Neither candidate paid much attention to Indiana during the campaign. Trump essentially clinched the Republican nomination with his victory in Indiana's May primary.
Trump was heavily favored to win Indiana even before he picked Pence as his vice presidential candidate just before the GOP convention in July.
Polls are closing across much of Indiana.
Polls in counties on Eastern time were due to close at 6 p.m. local time Tuesday, but voters in line at that time were expected to be allowed to cast their ballots in national, state and local contests.
Polls in 12 northwestern and southwestern counties on Central time will remain open an hour later.
Voters are deciding who'll replace Republican Gov. Mike Pence, who is the vice presidential candidate on the national ballot with Donald Trump. Democrat John Gregg faces Lt. Gov. Eric Holcomb.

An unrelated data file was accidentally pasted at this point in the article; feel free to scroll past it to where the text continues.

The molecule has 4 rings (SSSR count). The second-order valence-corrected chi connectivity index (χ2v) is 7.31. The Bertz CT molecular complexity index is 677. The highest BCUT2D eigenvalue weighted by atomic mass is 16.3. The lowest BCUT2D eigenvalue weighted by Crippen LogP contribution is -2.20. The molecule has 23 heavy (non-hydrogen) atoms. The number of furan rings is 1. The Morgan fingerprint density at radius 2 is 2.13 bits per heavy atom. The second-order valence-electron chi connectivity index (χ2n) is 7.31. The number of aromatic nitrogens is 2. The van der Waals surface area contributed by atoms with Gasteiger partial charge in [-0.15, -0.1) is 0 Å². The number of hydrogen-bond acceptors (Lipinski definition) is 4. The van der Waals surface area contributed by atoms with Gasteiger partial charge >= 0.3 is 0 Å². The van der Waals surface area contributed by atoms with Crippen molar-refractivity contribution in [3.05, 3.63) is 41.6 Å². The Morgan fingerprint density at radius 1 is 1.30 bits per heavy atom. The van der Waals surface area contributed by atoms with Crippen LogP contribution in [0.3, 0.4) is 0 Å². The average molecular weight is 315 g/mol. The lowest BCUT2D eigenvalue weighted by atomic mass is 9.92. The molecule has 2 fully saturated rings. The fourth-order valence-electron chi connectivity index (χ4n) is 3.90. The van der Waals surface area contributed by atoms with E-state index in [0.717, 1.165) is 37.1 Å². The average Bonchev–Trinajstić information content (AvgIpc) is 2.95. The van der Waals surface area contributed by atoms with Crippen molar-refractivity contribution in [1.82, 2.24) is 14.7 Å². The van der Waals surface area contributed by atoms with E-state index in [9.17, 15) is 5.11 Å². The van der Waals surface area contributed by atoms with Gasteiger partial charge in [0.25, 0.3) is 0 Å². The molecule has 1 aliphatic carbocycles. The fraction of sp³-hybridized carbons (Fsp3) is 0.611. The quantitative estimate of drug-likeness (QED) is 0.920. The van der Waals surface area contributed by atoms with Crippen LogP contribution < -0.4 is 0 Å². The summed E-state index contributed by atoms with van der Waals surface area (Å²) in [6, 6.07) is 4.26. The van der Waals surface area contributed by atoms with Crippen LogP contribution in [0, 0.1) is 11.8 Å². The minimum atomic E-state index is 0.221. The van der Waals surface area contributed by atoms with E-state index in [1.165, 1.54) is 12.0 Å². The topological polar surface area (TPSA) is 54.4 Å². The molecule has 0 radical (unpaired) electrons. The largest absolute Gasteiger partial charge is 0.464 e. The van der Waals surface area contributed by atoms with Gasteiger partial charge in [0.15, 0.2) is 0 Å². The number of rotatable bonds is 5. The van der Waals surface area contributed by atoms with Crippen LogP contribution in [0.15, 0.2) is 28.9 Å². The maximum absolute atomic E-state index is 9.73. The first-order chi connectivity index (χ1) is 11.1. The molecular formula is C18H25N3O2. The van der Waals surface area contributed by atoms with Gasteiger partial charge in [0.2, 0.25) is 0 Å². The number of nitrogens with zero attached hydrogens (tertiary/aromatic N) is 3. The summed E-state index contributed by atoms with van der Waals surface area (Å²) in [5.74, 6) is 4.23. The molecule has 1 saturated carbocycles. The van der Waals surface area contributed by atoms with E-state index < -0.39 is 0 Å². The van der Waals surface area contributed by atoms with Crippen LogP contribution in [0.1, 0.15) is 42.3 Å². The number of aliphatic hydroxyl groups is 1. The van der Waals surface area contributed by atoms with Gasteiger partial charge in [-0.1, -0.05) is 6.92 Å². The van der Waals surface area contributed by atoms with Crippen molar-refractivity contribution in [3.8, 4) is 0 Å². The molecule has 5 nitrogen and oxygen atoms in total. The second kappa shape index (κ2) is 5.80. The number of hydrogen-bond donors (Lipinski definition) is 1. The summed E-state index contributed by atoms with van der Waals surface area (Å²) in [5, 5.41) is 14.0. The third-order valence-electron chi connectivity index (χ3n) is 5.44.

In the U.S. Senate race, Democrat Evan Bayh is trying to return to the seat he gave up six years ago. He's battling Republican U.S. Rep Todd Young for the seat being vacated by Sen. Dan Coats.
State election officials say nearly 900,000 Indiana voters cast early ballots for Tuesday's election and that could mean a late night in some counties tallying those ballots.
Indiana Election Division co-director Brad King says that as Monday's deadline for early voting, county clerks had received more than 896,000 ballots cast in person and through other methods.
That's about 234,000 more ballots more than Indiana's previous early voting record set in the 2008 general election.
King says mailed-in absentee ballots and overseas ballots from members of the military and Americans working overseas are still arriving at clerk's offices.
Election officials in Indianapolis expect to put in a late night tallying about 70,000 absentee ballots. Officials in other counties also foresee a late night due to the large volume of absentee ballots.
Election officials say some of Indiana's polling places are seeing long lines and a few equipment glitches but Election Day has generally gone smoothly across the state.